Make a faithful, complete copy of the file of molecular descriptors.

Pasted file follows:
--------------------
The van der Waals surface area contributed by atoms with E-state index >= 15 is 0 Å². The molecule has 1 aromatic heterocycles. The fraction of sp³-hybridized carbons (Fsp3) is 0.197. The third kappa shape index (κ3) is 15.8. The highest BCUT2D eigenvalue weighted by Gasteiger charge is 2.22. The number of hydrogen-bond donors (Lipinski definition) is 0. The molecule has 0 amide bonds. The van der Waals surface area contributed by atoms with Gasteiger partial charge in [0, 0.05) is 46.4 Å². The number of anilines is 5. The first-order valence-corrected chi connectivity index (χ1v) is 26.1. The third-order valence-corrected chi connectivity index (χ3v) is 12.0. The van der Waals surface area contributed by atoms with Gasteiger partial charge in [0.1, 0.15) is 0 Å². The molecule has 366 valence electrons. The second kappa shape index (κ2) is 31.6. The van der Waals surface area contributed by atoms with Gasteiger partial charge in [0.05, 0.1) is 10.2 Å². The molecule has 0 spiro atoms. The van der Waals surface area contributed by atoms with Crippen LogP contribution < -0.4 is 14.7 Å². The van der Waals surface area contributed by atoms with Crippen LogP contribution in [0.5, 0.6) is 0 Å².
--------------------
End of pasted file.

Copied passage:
The van der Waals surface area contributed by atoms with E-state index >= 15 is 0 Å². The molecule has 1 aromatic heterocycles. The fraction of sp³-hybridized carbons (Fsp3) is 0.197. The third kappa shape index (κ3) is 15.8. The highest BCUT2D eigenvalue weighted by Gasteiger charge is 2.22. The number of hydrogen-bond donors (Lipinski definition) is 0. The molecule has 0 amide bonds. The van der Waals surface area contributed by atoms with Gasteiger partial charge in [0, 0.05) is 46.4 Å². The number of anilines is 5. The first-order valence-corrected chi connectivity index (χ1v) is 26.1. The third-order valence-corrected chi connectivity index (χ3v) is 12.0. The van der Waals surface area contributed by atoms with Gasteiger partial charge in [0.1, 0.15) is 0 Å². The molecule has 366 valence electrons. The second kappa shape index (κ2) is 31.6. The van der Waals surface area contributed by atoms with Gasteiger partial charge in [0.05, 0.1) is 10.2 Å². The molecule has 0 spiro atoms. The van der Waals surface area contributed by atoms with Crippen LogP contribution < -0.4 is 14.7 Å². The van der Waals surface area contributed by atoms with Crippen LogP contribution in [0.5, 0.6) is 0 Å².